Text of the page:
The new recycling program joins initiatives across Alaska Airlines to reduce our environmental impact—including replacing the top five waste-producing items in onboard service by 2025—and it allows a smaller station like Nome to contribute to the company’s larger recycling efforts in a big way.

“Our rural terminals don’t have the same resources as our bigger terminals companywide,” Tozier said. “We are responsible for bringing a lot of consumables into the community, and this is a way of taking responsibility, so they don’t all end up in the landfills, which are running out of space.”

Auk Tozier attaches a shipping label to a pallet of electronic waste for recycling in Nome.

What the program means to the communities

Kawerak environmental program director Anahma Shannon has been on the forefront of saving recyclable waste from the region’s landfills since 2010. “Materials come into our communities and they never leave,” she said. “Heavy equipment, lead-acid batteries, electronics, all these things — it’s so expensive to get them here, and nobody’s going to pay to get them out when they’re not worth anything. Our communities just get full of materials that aren’t good for their environment.”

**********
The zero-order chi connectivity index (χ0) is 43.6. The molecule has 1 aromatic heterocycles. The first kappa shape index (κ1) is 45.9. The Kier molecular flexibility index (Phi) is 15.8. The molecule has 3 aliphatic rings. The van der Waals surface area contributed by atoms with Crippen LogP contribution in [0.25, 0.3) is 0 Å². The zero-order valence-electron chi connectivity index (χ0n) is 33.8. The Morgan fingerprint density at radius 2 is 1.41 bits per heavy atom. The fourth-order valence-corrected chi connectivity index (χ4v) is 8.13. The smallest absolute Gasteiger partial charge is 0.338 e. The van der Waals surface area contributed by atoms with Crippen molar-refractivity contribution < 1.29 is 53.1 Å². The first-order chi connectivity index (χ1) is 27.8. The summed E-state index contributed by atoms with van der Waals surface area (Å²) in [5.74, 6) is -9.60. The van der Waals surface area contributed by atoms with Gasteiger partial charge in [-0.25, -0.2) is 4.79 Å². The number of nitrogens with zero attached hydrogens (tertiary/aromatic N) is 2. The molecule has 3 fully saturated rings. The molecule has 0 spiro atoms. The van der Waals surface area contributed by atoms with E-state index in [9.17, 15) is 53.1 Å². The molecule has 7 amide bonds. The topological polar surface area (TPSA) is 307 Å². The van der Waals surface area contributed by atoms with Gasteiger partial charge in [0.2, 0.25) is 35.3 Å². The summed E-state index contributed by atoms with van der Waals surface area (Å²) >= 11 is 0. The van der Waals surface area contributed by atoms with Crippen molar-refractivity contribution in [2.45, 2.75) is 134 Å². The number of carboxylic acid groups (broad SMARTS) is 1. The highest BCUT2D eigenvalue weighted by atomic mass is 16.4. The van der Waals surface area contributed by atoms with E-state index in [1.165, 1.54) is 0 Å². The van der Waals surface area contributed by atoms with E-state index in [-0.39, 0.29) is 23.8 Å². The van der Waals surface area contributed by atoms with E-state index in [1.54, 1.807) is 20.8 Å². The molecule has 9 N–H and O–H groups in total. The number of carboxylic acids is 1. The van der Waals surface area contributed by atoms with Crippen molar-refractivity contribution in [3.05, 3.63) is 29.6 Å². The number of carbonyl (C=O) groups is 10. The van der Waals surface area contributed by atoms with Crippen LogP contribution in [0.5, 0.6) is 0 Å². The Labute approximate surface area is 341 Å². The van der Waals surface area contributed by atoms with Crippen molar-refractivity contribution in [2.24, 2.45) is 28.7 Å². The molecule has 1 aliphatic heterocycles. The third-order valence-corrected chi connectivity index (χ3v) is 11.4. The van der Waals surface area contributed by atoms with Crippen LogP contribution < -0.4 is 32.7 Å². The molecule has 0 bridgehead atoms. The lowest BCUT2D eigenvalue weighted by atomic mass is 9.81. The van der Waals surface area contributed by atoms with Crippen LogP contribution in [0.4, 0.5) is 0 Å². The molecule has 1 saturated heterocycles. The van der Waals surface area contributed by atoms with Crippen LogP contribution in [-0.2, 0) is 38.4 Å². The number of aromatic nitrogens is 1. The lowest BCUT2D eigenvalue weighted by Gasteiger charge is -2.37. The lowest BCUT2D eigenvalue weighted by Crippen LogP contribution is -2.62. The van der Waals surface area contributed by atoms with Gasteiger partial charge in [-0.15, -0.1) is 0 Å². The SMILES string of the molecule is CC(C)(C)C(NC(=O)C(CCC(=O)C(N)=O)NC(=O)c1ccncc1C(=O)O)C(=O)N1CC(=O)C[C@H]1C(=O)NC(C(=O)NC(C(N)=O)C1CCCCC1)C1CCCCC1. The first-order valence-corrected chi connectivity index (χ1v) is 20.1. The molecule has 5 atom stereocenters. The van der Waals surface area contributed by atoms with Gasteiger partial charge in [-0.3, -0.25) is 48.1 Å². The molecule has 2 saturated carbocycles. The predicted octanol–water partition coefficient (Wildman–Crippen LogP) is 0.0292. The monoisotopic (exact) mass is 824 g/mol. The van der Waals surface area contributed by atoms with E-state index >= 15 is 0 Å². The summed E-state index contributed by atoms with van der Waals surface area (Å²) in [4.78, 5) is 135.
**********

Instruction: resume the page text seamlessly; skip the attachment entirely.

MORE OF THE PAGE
Auk Tozier and Anahma Shannon have worked together on the program to backhaul electronic waste from rural Alaska as ballast on cargo freighters.

The landfills also have limited space, so rural communities regularly burn trash to make room for more. “By creating a system to get recyclables out of our communities, we’re helping them maintain a clean environment which improves human health,” Shannon said.